- Research assumes that weight loss reduces health risks. It assumes that the way to fix the risk associated with larger bodies is to get that individual into a smaller body. However, being in a smaller body to begin with – NOT the weight loss may actually account for the lower risk. More studies are needed to assess this. But, of course with weight regain being almost inevitable, this is very difficult to study. While being in a smaller body dispose you to better physiological markers, and short term weight loss may improve those, permanent weight loss is very unlikely. The long-term risks of intentional weight loss outweigh the benefits. (and – is there other ways, like health behaviour, to change those physiological markers rather than focusing on the weight? Spoiler alert- YES. So keep reading).
- MAJOR psychological impacts: It puts you at risk of poor self-esteem/self-worth issues & eating disorders and increases preoccupation on body and food. Talk about sucking the joy out of ACTUALLY living when all we do is think about our food and bodies!
- If you HATE your body and believe your self worth hinges on your weight – how good is your mental health? Probably not so great. (I’d argue the most important aspect of health)
- Weight loss is an OUTCOME of behaviour. Not a goal. (And, it may not be the same for everyone). When you perform a positive health behaviour with intentions to lose weight, but don’t hit the weight loss goal – what’s motivating you to continue a positive behaviour? With intentional dieting, the majority of the behaviours are not sustainable. They are not always positive either. (Annnnddd there is tons of complicated baggage that comes with subsequent weight regain and its impact on self-worth and self-efficacy).
So, are you ‘against’ weight loss?
If you lose weight, that’s fine. On the other hand, if you gain weight, that is ALSO fine. If your weight stays the same, guess what? Also, fine!
I am ‘weight neutral’ – meaning – that – I trust that your body will end up exactly where it’s meant to be when we fulfil your health related values – while making space for the fact that bodies are meant to fluctuate, and it may vary week to week, year to year. I’m not interested in manipulating your body – because I know it’s harmful to intentionally prescribe weight loss. Instead, I’m interested in improving your HEALTH. Because at the end of the day – that’s where we can make an impact.
What I AM against is diet culture, weight stigma and the oppression of people in larger bodies. When I say ‘all bodies are good bodies’ – everyone’s like – yes duh, (or even yes, but). But that statement does NOT come with qualifications. All bodies are good bodies PERIOD. If you’ve grown up on planet earth, you absolutely come along with health and weight biases. We have our 7 day health and weight bias course here. This course assesses your personal health and weight biases – and is something a dietitian and psychologist will help you unpack. They’re the ‘big assumptions’ we make that those in larger bodies must (blank) and those in smaller bodies must (blank).
But my doctor told me to lose X pounds ‘for my health’
While temporary weight loss may result in changes to blood sugar control, cardiovascular markers, etc. very few studies have looked at how this impacts risk. Was it the behaviour of eating more vegetables, or moving more that precipitated lower risk? Or was it the weight loss? A little tough to tell when studies don’t look at long term outcomes AND that diets fail. Meaning that the 5% of people that maintain the weight loss aren’t often enough of a sample size to really understand the results.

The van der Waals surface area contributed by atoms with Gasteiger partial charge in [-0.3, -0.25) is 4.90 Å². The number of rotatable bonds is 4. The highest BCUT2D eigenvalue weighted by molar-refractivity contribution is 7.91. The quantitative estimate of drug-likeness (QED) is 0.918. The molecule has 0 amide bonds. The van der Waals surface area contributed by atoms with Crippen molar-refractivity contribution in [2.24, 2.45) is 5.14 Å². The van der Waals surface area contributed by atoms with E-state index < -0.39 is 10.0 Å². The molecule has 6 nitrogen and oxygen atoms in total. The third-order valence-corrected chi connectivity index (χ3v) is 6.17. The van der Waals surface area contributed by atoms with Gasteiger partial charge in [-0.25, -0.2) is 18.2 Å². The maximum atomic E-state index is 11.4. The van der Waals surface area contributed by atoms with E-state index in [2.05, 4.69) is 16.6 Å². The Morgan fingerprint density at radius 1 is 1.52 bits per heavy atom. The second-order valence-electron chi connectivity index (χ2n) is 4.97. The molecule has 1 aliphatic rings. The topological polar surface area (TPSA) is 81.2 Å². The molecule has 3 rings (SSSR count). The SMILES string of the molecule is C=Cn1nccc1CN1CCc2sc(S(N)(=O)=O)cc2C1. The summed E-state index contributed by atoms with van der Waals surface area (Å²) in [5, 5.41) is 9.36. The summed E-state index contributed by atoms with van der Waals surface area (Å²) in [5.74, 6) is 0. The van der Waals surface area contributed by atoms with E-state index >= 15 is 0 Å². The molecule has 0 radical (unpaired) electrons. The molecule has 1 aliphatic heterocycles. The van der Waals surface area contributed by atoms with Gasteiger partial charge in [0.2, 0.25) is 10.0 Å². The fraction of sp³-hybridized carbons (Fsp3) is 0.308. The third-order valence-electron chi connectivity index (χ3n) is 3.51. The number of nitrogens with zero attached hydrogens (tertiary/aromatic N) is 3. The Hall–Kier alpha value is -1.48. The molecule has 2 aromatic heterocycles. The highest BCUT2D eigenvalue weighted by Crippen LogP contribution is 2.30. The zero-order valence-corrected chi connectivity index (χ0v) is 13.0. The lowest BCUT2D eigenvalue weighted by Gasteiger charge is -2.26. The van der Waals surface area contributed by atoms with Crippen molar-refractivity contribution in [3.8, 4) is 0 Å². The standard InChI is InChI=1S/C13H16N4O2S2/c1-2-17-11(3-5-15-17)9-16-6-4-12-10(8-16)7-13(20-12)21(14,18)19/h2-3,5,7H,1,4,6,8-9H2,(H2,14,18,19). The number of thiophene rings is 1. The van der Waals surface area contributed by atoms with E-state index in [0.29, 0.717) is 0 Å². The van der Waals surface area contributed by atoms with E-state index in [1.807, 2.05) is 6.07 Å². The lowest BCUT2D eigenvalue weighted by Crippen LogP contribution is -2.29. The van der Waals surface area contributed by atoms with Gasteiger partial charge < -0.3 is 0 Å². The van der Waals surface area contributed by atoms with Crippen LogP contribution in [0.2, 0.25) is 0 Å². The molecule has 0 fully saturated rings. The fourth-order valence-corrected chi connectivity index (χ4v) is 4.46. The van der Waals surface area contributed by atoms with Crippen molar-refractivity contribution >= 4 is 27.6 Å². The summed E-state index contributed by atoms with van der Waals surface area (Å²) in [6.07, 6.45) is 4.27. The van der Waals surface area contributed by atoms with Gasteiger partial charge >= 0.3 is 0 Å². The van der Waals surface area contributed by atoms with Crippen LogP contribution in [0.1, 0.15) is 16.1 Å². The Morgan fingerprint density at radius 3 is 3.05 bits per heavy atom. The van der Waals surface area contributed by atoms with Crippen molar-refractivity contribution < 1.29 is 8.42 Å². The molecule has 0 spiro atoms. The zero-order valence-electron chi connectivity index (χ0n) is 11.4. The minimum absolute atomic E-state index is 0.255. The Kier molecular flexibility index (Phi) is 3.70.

The fact is: we have NO good way to ensure long term weight loss in the majority of the population. BUT – what if we were to shape positive health behaviours that are ALSO associated with those changes to blood sugar control, cardiovascular markers, etc.? Would we have health benefits? And COULD they be long lasting? Yes – absolutely. Could weight change? There’s a possibility – but hey – if it doesn’t – look at all the other AMAZING benefits of positive health behaviour change. In fact, in a recent meta-analysis and systematic review (looking at multiple studies), they compared weight neutral health interventions to weight loss interventions. And guess what. They performed EQUALLY as well – WITHOUT THE RISKS dieting has. (see below).
“But there’s no harm in trying”
Yes – there is harm in trying. Dieting is NOT benign.
Weight cycling is hard on your body – especially in my patients with fatty liver disease, as just one example. Not to mention, dieting pre-disposes you to developing disordered eating behaviours or an eating disorder. It also pre-disposes you to having poorer self-esteem and one I think all dieters can relate to – being pre-occupied with food and your body.
The psychological impact of dieting has a small body of research that shows these impacts, but where I see it most is as a clinician. I’ve seen how traumatic food restriction has been for my patients. It impacts their relationship with others and themselves, their self-worth, and their ability to relate to food and their bodies in a positive way.
If weight neutral approaches have AS GOOD of positive outcomes as dieting, WITHOUT the risks – don’t you think we should do that instead?
So, you’re telling me I shouldn’t care about my weight?